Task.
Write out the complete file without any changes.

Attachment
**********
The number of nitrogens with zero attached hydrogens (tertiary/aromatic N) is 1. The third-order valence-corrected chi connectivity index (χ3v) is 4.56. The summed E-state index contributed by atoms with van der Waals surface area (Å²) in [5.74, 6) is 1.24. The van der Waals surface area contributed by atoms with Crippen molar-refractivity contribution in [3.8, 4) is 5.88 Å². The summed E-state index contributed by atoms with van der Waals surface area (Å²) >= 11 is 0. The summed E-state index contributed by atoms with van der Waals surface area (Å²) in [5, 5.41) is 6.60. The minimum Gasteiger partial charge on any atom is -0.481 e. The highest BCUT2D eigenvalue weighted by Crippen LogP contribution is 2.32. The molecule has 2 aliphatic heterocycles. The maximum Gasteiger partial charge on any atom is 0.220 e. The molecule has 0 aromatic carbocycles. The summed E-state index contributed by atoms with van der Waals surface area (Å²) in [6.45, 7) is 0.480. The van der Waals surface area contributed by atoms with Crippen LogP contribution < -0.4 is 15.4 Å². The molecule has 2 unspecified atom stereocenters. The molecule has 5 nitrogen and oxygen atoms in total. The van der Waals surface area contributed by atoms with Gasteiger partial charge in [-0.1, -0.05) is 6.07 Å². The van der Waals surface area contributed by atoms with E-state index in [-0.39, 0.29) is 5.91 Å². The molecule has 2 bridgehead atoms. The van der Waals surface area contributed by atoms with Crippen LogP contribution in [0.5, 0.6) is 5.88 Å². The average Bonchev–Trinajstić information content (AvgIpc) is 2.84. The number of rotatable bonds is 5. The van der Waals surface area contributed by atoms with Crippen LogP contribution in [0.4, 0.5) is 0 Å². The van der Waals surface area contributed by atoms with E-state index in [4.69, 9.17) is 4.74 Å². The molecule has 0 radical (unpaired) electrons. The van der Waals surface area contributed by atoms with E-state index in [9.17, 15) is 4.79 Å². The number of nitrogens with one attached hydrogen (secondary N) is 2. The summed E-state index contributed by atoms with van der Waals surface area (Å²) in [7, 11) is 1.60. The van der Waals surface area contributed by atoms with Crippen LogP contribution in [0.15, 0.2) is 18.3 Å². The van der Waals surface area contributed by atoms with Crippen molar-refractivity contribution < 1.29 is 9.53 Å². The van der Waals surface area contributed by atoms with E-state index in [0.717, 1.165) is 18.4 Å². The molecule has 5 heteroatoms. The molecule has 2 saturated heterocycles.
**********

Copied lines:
The number of nitrogens with zero attached hydrogens (tertiary/aromatic N) is 1. The third-order valence-corrected chi connectivity index (χ3v) is 4.56. The summed E-state index contributed by atoms with van der Waals surface area (Å²) in [5.74, 6) is 1.24. The van der Waals surface area contributed by atoms with Crippen molar-refractivity contribution in [3.8, 4) is 5.88 Å². The summed E-state index contributed by atoms with van der Waals surface area (Å²) >= 11 is 0. The summed E-state index contributed by atoms with van der Waals surface area (Å²) in [5, 5.41) is 6.60. The minimum Gasteiger partial charge on any atom is -0.481 e. The highest BCUT2D eigenvalue weighted by Crippen LogP contribution is 2.32. The molecule has 2 aliphatic heterocycles. The maximum Gasteiger partial charge on any atom is 0.220 e. The molecule has 0 aromatic carbocycles. The summed E-state index contributed by atoms with van der Waals surface area (Å²) in [6.45, 7) is 0.480. The van der Waals surface area contributed by atoms with Crippen LogP contribution < -0.4 is 15.4 Å². The molecule has 2 unspecified atom stereocenters. The molecule has 5 nitrogen and oxygen atoms in total. The van der Waals surface area contributed by atoms with Gasteiger partial charge in [-0.1, -0.05) is 6.07 Å². The van der Waals surface area contributed by atoms with E-state index in [-0.39, 0.29) is 5.91 Å². The molecule has 2 bridgehead atoms. The van der Waals surface area contributed by atoms with Crippen LogP contribution in [0.5, 0.6) is 5.88 Å². The average Bonchev–Trinajstić information content (AvgIpc) is 2.84. The number of rotatable bonds is 5. The van der Waals surface area contributed by atoms with Crippen LogP contribution in [0.4, 0.5) is 0 Å². The van der Waals surface area contributed by atoms with E-state index in [4.69, 9.17) is 4.74 Å². The molecule has 0 radical (unpaired) electrons. The van der Waals surface area contributed by atoms with E-state index in [9.17, 15) is 4.79 Å². The number of nitrogens with one attached hydrogen (secondary N) is 2. The summed E-state index contributed by atoms with van der Waals surface area (Å²) in [7, 11) is 1.60. The van der Waals surface area contributed by atoms with Crippen LogP contribution in [0.15, 0.2) is 18.3 Å². The van der Waals surface area contributed by atoms with Crippen molar-refractivity contribution < 1.29 is 9.53 Å². The van der Waals surface area contributed by atoms with E-state index in [0.717, 1.165) is 18.4 Å². The molecule has 5 heteroatoms. The molecule has 2 saturated heterocycles.